Drinking too much of this might be making your cough worse

When you hear someone coughing next to you, it's normal to wonder what's causing the cough. Do they have a cold? Are they sick? Are they contagious? But do you ever wonder if their morning cup of coffee might actually be the culprit?

Singers have long been counseled to avoid coffee before performances because of the supposed damage it can do to vocal cords. But the evidence to support this claim is sketchy and most of it is anecdotal. One very limited 1999 study did suggest that caffeine could have a negative impact on vocal quality, but even those results were inconsistent, varying substantially between participants (via Cambridge University Press).

When it comes to coughing, it's true that large amounts of caffeine can cause dehydration, which can lead to a dry throat, which can in turn aggravate or worsen a cough (via Livestrong). Coffee is a mild diuretic, after all. But it takes more than your morning cup of joe to get to this point. 

Coffee can actually contribute to daily fluid needs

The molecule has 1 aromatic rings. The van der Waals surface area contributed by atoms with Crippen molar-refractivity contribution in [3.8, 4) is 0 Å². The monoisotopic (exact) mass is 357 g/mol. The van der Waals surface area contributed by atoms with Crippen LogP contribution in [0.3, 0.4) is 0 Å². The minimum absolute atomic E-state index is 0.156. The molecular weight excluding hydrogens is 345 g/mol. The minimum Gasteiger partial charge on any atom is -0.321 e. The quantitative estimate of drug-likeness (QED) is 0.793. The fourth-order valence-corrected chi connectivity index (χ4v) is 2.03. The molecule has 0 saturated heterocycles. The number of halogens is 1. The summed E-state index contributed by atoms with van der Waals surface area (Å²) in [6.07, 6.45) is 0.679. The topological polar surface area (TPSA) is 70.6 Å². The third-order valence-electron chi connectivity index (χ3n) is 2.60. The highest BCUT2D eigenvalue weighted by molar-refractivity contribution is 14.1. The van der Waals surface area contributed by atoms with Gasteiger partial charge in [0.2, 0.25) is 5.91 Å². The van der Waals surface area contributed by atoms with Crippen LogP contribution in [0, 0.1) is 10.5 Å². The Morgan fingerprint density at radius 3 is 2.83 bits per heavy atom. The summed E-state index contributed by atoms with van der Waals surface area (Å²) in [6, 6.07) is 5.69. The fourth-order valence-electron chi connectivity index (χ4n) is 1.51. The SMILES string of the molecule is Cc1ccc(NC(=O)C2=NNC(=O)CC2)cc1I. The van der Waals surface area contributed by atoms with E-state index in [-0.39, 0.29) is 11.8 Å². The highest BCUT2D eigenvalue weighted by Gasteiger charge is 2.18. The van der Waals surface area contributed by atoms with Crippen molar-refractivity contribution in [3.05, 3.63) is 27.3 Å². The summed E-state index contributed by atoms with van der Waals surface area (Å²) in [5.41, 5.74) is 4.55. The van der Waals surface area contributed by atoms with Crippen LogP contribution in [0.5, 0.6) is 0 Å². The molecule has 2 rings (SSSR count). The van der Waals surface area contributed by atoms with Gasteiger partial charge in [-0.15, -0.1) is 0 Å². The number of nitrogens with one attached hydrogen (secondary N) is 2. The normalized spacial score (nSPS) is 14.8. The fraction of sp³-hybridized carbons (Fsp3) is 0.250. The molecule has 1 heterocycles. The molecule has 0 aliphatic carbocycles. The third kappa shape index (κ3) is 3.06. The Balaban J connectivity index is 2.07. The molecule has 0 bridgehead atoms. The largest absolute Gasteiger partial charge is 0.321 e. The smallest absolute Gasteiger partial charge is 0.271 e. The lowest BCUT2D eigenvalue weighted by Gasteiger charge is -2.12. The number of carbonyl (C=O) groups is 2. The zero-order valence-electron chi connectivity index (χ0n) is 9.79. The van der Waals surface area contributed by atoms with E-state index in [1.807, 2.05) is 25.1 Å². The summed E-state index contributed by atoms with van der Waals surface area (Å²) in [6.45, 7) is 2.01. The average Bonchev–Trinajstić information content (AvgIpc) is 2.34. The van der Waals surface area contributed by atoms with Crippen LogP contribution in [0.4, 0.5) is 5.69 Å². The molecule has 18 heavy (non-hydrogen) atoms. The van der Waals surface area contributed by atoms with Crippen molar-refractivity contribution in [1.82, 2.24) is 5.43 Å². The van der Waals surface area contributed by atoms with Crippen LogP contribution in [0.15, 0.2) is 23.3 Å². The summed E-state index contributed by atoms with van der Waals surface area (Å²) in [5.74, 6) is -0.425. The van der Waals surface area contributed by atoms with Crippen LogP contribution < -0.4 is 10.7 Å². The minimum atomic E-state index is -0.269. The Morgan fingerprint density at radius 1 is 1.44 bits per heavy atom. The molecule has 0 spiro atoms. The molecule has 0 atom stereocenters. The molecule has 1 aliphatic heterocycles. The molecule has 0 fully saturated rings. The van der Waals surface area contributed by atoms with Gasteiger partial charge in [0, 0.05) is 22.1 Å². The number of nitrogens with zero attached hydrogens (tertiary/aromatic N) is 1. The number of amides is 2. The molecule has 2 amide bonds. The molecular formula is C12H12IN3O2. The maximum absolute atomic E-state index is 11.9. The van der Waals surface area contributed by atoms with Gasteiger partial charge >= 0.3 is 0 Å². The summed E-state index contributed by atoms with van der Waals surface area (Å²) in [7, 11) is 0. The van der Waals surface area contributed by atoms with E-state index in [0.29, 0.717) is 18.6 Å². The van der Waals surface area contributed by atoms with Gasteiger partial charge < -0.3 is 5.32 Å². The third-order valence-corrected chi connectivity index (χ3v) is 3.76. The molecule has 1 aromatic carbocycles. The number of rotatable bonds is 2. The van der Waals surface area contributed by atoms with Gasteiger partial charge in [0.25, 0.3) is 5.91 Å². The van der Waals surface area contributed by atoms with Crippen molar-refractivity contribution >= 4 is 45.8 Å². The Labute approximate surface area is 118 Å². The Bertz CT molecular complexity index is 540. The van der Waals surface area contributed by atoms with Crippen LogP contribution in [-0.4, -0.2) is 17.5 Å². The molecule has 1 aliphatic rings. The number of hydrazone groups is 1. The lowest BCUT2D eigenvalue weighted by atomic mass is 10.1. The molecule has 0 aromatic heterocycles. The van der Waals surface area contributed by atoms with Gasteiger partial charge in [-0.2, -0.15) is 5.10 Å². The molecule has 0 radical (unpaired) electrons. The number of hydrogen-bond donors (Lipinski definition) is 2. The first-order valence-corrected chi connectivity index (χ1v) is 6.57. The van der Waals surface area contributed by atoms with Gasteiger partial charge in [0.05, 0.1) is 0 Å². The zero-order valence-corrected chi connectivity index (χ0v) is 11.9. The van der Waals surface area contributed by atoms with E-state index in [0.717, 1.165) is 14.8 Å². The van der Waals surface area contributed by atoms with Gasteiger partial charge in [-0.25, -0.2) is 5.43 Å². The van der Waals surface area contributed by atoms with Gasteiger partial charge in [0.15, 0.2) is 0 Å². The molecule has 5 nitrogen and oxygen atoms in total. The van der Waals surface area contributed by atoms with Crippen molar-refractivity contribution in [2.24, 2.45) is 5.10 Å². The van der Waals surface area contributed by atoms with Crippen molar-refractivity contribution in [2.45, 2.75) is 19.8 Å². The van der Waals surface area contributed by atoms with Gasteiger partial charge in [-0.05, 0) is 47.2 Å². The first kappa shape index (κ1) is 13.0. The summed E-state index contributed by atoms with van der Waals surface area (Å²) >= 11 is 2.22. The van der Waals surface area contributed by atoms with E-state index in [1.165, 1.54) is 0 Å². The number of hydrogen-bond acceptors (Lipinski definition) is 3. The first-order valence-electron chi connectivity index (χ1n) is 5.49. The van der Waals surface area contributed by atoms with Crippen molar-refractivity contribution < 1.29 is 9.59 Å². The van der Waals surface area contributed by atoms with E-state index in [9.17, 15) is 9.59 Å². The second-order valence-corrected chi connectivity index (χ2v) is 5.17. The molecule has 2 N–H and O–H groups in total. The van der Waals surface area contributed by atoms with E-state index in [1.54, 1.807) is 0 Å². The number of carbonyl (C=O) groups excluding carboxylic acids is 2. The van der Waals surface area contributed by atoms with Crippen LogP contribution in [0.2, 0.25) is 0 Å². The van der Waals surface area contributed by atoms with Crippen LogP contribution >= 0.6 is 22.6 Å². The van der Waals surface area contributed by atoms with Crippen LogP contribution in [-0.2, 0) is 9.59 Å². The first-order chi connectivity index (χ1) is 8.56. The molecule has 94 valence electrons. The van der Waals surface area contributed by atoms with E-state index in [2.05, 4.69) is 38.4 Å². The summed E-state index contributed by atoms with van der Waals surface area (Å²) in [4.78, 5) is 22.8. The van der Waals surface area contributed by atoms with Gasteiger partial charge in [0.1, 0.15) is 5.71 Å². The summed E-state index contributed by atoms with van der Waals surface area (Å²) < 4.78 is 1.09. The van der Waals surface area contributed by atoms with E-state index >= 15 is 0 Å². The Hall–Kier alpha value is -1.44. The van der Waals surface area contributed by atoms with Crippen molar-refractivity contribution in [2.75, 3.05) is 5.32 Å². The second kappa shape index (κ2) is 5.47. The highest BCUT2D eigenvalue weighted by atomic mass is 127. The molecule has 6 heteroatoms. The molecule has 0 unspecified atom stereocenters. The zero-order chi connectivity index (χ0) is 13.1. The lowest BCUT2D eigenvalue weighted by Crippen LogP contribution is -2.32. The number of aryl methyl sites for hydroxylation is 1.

For coffee to have a significant dehydrating effect, you would have to drink more than five cups of brewed coffee per day, giving you more than 500 mg of caffeine (via Healthline). On the contrary, experts now believe that, in moderate amounts, coffee consumption should be counted towards a person's daily fluid intake.

Nathalie Rhone, RDN, a New York City-based nutritionist, told Eat This, Not That!, "In order to experience a dehydrating effect, a person would need to drink far more cups of coffee or tea in one sitting than even the most caffeine-addicted individuals consume in a day."

Also, a small number of people have a caffeine allergy, which can cause coughing after drinking even small amounts of coffee.

Overall though, while large amounts of coffee could aggravate a cough, moderate amounts are unlikely to make it worse.